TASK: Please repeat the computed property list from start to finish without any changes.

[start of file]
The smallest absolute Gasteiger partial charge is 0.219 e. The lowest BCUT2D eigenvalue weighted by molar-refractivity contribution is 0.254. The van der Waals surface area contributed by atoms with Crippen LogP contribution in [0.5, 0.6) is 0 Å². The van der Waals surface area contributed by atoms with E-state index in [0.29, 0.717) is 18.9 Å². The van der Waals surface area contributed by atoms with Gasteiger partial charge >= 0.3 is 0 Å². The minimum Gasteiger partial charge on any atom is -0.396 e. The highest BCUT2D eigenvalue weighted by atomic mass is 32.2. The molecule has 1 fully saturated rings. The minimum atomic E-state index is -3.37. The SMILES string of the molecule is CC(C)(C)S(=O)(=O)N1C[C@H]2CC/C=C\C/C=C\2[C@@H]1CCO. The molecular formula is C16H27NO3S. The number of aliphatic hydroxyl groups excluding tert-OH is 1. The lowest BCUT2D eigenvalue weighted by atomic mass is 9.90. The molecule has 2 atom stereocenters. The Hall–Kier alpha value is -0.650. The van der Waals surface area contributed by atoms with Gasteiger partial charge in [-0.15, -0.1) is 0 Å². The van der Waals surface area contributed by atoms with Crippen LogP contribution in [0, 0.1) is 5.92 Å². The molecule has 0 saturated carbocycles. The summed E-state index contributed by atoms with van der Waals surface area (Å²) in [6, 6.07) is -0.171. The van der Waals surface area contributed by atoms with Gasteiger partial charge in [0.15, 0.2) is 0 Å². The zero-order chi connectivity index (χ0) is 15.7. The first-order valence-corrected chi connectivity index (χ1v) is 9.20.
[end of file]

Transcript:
The smallest absolute Gasteiger partial charge is 0.219 e. The lowest BCUT2D eigenvalue weighted by molar-refractivity contribution is 0.254. The van der Waals surface area contributed by atoms with Crippen LogP contribution in [0.5, 0.6) is 0 Å². The van der Waals surface area contributed by atoms with E-state index in [0.29, 0.717) is 18.9 Å². The van der Waals surface area contributed by atoms with Gasteiger partial charge >= 0.3 is 0 Å². The minimum Gasteiger partial charge on any atom is -0.396 e. The highest BCUT2D eigenvalue weighted by atomic mass is 32.2. The molecule has 1 fully saturated rings. The minimum atomic E-state index is -3.37. The SMILES string of the molecule is CC(C)(C)S(=O)(=O)N1C[C@H]2CC/C=C\C/C=C\2[C@@H]1CCO. The molecular formula is C16H27NO3S. The number of aliphatic hydroxyl groups excluding tert-OH is 1. The lowest BCUT2D eigenvalue weighted by atomic mass is 9.90. The molecule has 2 atom stereocenters. The Hall–Kier alpha value is -0.650. The van der Waals surface area contributed by atoms with Gasteiger partial charge in [-0.15, -0.1) is 0 Å². The van der Waals surface area contributed by atoms with Crippen LogP contribution in [0, 0.1) is 5.92 Å². The molecule has 0 saturated carbocycles. The summed E-state index contributed by atoms with van der Waals surface area (Å²) in [6, 6.07) is -0.171. The van der Waals surface area contributed by atoms with Gasteiger partial charge in [0.15, 0.2) is 0 Å². The zero-order chi connectivity index (χ0) is 15.7. The first-order valence-corrected chi connectivity index (χ1v) is 9.20.